β1 selectivity of β-blockers and reduced risk of fractures in elderly hypertension patients

Hong Ji Song, Joongyub Lee, Ye Jee Kim, Sun Young Jung, Hwa Jung Kim, Nam Kyong Choi, Byung Joo Park

Research output: Contribution to journalArticlepeer-review

47 Scopus citations

Abstract

Introduction: Hypertension and osteoporosis are prevalent in the elderly population. Treatments beneficial to both conditions would be helpful. We examined the protective effect of β-blockers (BBs) and their receptor selectivity against fractures compared to other antihypertensives. Materials and methods: A retrospective cohort was assembled using the Korean Health Insurance Review and Assessment Service database from January 2005 to June 2006. The cohort consisted of 501,924 patients (ages 65 and older) on single-drug therapy for hypertension. Participants were followed to either the date of the first fracture, date of death or end of the study period (30 June 2006), whichever came first. Cox's proportional hazard model was used to calculate the adjusted hazard ratio (aHR) and 95% confidence interval (CI) by sex, adjusting for confounders. Risk of fractures by BBs according to β1 selectivity was compared to non BBs measured in aHR. Results: Among 501,924 (65% female), the incidence density of fractures in non BB users was 29.3 and 48.2 per 1000 person-years for men and women, respectively, which was higher than in BB users (17.2 for men and 30.5 for women). Compared to BB users, non BB users showed an increased risk of all fracture [aHR 1.56 (95% CI, 1.42-1.72) in men and 1.44 (95% CI, 1.36-1.51) in women] and hip fracture [aHR 2.17 (95% CI 1.45-3.24) in men and 1.61 (95% CI 1.31-1.98) in women] after adjusting for confounding variables. Compared to BBs, the risks of all fractures in α-blockers, calcium channel blockers, diuretics, and renin-angiotensin-aldosterone system blockers were significantly higher (1.72, 1.77, 1.58, 1.29 in men; 2.11, 1.50, 1.46, 1.22 in women, respectively). Compared to non BBs, β1 selective BBs showed a lower risk of fracture (39% for men and 33% for women) after adjusting for confounding factors. On the contrary, non-selective BBs were not protective against fracture. Conclusion: Our results suggested that β1 selective BBs reduce the risk of fractures compared to other classes of antihypertensives in an elderly population, which could have practical applications for strategies to control and prevent adverse outcomes from both hypertension and osteoporosis in this population.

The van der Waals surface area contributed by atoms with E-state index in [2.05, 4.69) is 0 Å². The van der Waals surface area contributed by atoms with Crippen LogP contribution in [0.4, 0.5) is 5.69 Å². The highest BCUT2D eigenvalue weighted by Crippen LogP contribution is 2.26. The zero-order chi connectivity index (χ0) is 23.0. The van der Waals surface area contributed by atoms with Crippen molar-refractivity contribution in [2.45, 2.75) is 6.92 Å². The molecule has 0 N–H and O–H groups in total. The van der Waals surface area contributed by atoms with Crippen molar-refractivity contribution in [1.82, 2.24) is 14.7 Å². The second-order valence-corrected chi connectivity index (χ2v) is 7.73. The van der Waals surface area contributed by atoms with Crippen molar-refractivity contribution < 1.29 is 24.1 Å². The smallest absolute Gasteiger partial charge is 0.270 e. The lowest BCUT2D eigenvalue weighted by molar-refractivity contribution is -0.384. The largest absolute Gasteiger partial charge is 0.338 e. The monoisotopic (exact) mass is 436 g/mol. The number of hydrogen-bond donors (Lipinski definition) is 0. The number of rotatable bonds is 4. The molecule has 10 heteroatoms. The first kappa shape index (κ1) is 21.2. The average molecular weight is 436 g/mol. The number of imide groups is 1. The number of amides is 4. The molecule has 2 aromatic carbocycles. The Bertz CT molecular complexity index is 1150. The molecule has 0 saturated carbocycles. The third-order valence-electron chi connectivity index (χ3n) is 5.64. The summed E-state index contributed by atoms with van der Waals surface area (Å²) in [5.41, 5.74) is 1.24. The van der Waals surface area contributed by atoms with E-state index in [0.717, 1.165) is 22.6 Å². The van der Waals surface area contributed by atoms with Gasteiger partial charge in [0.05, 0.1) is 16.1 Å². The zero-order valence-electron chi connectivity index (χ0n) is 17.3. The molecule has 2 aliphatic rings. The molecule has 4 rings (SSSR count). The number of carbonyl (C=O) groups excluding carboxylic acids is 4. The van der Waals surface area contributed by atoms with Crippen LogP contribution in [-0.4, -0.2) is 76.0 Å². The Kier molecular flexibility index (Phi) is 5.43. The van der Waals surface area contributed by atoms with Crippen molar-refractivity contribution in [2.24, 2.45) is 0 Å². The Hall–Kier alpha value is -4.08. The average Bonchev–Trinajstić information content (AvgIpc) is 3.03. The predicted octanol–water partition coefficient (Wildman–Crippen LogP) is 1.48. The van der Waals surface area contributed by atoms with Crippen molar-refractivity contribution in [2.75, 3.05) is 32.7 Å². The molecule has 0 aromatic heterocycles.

Original languageEnglish
Pages (from-to)1008-1015
Number of pages8
JournalBone
Volume51
Issue number6
DOIs
StatePublished - Dec 2012

Bibliographical note

Funding Information:
This study was supported by a project grant from the Korean Food and Drug Administration ( 07072KFDA224 ). We thank Dr. Chan Soo Shin (Department of Internal Medicine, Seoul National University College of Medicine, Seoul, Korea) for valuable suggestions in designing this study and Dr. Yoo Soo Chang (Department of Occupational Medicine, Sungkyunkwan University School of Medicine, Seoul, Korea) for advice in the interpretation of the study results.

Keywords

  • Elderly
  • Fracture
  • Hypertension
  • β-blockers

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